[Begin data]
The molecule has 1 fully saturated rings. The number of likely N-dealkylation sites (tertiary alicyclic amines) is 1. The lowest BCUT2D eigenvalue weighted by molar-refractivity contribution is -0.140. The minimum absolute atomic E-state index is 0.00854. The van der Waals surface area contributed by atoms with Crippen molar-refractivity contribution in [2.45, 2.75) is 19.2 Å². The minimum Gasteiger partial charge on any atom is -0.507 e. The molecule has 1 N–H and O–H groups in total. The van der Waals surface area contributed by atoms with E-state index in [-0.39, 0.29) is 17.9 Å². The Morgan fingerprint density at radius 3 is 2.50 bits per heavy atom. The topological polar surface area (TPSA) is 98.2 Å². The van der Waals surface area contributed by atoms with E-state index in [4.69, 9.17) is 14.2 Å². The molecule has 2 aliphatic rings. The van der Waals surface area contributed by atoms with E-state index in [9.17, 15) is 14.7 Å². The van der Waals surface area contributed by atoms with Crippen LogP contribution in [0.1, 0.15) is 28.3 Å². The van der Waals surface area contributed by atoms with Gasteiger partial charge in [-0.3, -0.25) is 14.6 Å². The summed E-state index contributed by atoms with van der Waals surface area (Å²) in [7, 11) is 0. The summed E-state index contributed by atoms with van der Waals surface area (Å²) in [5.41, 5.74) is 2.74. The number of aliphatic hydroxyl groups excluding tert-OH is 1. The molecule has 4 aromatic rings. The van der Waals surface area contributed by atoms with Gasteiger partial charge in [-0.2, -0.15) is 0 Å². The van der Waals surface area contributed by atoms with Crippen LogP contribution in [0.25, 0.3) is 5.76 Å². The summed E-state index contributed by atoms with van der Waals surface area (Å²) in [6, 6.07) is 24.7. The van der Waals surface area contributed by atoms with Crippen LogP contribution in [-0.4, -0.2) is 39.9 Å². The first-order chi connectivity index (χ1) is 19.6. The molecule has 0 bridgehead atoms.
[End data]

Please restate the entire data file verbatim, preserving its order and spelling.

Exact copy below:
The molecule has 1 fully saturated rings. The number of likely N-dealkylation sites (tertiary alicyclic amines) is 1. The lowest BCUT2D eigenvalue weighted by molar-refractivity contribution is -0.140. The minimum absolute atomic E-state index is 0.00854. The van der Waals surface area contributed by atoms with Crippen molar-refractivity contribution in [2.45, 2.75) is 19.2 Å². The minimum Gasteiger partial charge on any atom is -0.507 e. The molecule has 1 N–H and O–H groups in total. The van der Waals surface area contributed by atoms with E-state index in [-0.39, 0.29) is 17.9 Å². The Morgan fingerprint density at radius 3 is 2.50 bits per heavy atom. The topological polar surface area (TPSA) is 98.2 Å². The van der Waals surface area contributed by atoms with E-state index in [4.69, 9.17) is 14.2 Å². The molecule has 2 aliphatic rings. The van der Waals surface area contributed by atoms with E-state index in [9.17, 15) is 14.7 Å². The van der Waals surface area contributed by atoms with Crippen LogP contribution in [0.1, 0.15) is 28.3 Å². The van der Waals surface area contributed by atoms with Gasteiger partial charge in [-0.3, -0.25) is 14.6 Å². The summed E-state index contributed by atoms with van der Waals surface area (Å²) in [7, 11) is 0. The summed E-state index contributed by atoms with van der Waals surface area (Å²) in [5.41, 5.74) is 2.74. The number of aliphatic hydroxyl groups excluding tert-OH is 1. The molecule has 4 aromatic rings. The van der Waals surface area contributed by atoms with Gasteiger partial charge in [-0.2, -0.15) is 0 Å². The van der Waals surface area contributed by atoms with Crippen LogP contribution in [0.25, 0.3) is 5.76 Å². The summed E-state index contributed by atoms with van der Waals surface area (Å²) in [6, 6.07) is 24.7. The van der Waals surface area contributed by atoms with Crippen LogP contribution in [-0.4, -0.2) is 39.9 Å². The first-order chi connectivity index (χ1) is 19.6. The molecule has 0 bridgehead atoms.